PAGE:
In 2014, the Defense Advanced Research Projects Agency (DARPA) launched the Direct On-Chip Digital Optical Synthesizer (DODOS) program, with the goal of finding a way to synthesize optical frequencies with the same exactness as radio and microwave frequencies. Four years later, that promise is on the verge of paying off—with an important contribution from applied scientists at Caltech.
Radio and microwave frequency synthesis is so fundamental that it can be easily taken for granted. It, for example, enables cellular communications systems to operate at specific frequencies automatically—but a fine level of control is not yet available on a practical level for optical signals.
However, in April, DARPA and the National Institute of Standards and Technology (NIST) announced that a team of researchers including members from NIST, UC Santa Barbara, and Caltech had made significant progress in creating a chip-based means of miniaturizing an optical synthesizer that can emit specific frequencies of light.
"The goal is to shrink laboratory-grade capabilities down to the size of a sugar cube for use in applications like LIDAR, coherent communications, chemical sensing, and precision metrology," according to Gordon Keeler, the DARPA program manager leading DODOS.
Until the creation of devices called optical frequency combs, which won half of the Nobel Prize for Physics in 2005, it was nearly impossible to generate light on demand at an exact frequency with precision, says Caltech's Kerry Vahala, the Ted and Ginger Jenkins Professor of Information Science and Technology and Applied Physics and leader of the Caltech team.
Optical frequency combs use pulses of light from which individual frequencies—colors—can be identified based on the precise timing of the pulses.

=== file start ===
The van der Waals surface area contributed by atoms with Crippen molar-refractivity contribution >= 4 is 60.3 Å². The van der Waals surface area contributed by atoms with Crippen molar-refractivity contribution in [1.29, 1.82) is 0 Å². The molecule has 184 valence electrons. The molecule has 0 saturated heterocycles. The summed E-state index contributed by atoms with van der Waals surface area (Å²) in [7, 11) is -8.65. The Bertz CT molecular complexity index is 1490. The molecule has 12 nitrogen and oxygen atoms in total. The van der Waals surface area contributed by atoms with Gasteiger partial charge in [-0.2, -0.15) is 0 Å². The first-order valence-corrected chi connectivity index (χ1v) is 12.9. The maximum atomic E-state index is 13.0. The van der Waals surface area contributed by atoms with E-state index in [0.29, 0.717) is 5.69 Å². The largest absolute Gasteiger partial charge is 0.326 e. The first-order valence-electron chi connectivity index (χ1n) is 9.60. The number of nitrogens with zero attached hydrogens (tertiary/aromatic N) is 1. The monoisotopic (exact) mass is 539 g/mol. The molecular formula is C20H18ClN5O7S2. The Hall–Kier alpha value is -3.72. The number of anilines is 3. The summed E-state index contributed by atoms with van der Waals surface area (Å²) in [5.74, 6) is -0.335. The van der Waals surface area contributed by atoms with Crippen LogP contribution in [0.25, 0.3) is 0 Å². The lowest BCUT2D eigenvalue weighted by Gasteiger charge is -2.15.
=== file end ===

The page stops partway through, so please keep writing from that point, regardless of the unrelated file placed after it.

However, even with the development of optical frequency combs, optical synthesizers have proven difficult to miniaturize.
A silicon wafter with optical resonators, each capable of recirculating photons hundreds of thousands of times to generate specific optical freequencies
Credit: Ki Youl Yang and Gi-Mun Yang
The prototype frequency synthesizer technology unveiled in April, however, requires only four microchips, each about 5 millimeters by 10 millimeters in size. The miniature device synthesizes frequencies on demand with about 1 Hertz accuracy, meaning that it faithfully creates specified light frequencies that are accurate to 15 significant digits—that is, to one part in a quadrillion.
The prototype combines a frequency comb developed at NIST with a "fine-toothed" frequency comb developed at Caltech. The fine-tooth comb generates a regularly spaced but closer together set of optical frequencies.
The Caltech frequency comb relies on finely constructed optical resonators—basically, circular racetracks for trapped photons that can emit regularly timed pulses of light. To create the finely spaced comb teeth, the Caltech resonator must be about 100 times larger than the NIST device. Its larger size can potentially make this comb very power hungry.
"Too much power in a small space can damage any electronics to which the resonator is connected," Vahala says. "Also, in the future, these synthesizer devices could operate on battery power in smartphone-sized devices where they cannot draw much power."
That is where the Caltech comb shines, so to speak. Its resonator racetrack recirculates the photons hundreds of thousands of times so that specific frequencies can be generated with minimal amounts of power.
The prototype frequency synthesizer technology is described in a paper published by Nature on April 25 titled "An optical-frequency synthesizer using integrated photonics." The Caltech resonator developed for this program is also described in a paper published by Nature Photonics on April 26. This research is supported by DARPA's DODOS program and NIST. The Caltech resonator work is also supported by the Kavli Nanoscience Institute.
Written by Robert Perkins